While smoking drugs with law enforcement officers in an African country might score high on the ‘what the fuck’ scale, the best story of the night came from an American guy who had just joined us after a day of sight seeing. He appeared to recognize me somehow, even though I had no recollection of seeing him before. After a couple of minutes, we managed to piece together that he was the guy who had occupied the top bunk in the Gibraltar hostel , and in the process had nearly crashed it.
He had quit his job as a banker (always a good idea) and had been travelling through Europe for the past 2 months, taking in 20 countries before he crossed the Gibraltar Strait into Morocco. Things had mostly been going according to plan on his trip, until he reached the shadier parts of Eastern Europe. While travelling through Moldova, the poorest country on the continent, he had decided to take a detour through Transdnistria. Transdnistria is a self-declared independent republic in the North East of Moldova. They declared independence around the time the Soviet Union collapsed, even though the rest of Moldova wouldn’t have it. The Republic of Transdnistria didn’t care and introduced a constitution, passports, currency and, as breakaway states tend to do, built an army. They set up border control posts, created a flag and commissioned a national anthem. They are, effectively, their own country.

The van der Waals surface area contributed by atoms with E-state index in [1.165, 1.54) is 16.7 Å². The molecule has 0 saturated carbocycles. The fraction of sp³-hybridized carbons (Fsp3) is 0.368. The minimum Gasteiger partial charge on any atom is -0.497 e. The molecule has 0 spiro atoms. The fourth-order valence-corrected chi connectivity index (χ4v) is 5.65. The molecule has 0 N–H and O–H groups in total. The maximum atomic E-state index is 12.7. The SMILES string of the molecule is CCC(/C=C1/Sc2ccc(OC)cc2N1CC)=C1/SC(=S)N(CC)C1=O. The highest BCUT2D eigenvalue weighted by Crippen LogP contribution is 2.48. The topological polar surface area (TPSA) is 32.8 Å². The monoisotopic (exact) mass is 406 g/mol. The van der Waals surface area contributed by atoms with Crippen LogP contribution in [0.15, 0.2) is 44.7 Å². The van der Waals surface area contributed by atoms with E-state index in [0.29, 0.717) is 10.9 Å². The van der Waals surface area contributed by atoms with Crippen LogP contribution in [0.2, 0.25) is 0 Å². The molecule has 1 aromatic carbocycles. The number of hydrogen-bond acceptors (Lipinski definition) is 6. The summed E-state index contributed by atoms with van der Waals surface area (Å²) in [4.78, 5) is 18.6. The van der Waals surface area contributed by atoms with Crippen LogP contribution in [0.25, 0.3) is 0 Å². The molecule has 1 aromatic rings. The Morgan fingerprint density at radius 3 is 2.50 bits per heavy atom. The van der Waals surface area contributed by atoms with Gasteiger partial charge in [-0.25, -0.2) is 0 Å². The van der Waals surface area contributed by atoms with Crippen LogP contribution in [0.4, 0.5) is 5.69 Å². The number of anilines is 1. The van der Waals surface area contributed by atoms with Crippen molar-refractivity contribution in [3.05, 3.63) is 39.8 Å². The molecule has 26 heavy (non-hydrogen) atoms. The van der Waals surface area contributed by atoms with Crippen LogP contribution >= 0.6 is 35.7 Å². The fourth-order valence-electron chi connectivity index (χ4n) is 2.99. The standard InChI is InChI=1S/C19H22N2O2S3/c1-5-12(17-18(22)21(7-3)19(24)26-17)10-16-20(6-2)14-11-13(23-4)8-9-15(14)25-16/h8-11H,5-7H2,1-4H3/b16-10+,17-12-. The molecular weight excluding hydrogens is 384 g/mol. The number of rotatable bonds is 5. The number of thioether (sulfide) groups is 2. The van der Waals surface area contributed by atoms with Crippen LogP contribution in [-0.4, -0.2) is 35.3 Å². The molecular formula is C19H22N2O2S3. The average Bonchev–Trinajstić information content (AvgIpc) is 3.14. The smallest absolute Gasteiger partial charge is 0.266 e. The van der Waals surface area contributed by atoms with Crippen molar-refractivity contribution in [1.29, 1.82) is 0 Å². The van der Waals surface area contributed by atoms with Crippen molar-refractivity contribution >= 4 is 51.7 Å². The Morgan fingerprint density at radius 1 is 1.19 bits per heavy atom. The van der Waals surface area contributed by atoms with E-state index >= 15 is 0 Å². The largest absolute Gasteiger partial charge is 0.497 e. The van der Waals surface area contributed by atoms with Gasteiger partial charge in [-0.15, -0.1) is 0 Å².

The only problem is that nobody recognizes them. Not  a single UN member could be bothered to accept them as a country, not even countries that like breakaway states, like Azerbaijan, or the ones that want to be friends with everybody, like Palau. Transdnistria stands at the bottom of the pile when it comes to recognition with 0 countries accepting their existence, leaving them even below The Turkish Republic of Northern Cyprus, which used to occupy this spot with 1 recognizing country (yes, that is Turkey).

So you can imagine that they are a bit testy when it comes to foreigners, which is why embassies and consulates generally advise against going there.  Our friend, however, had thrown caution to the wind and decided to go anyway because, really, what could possibly go wrong?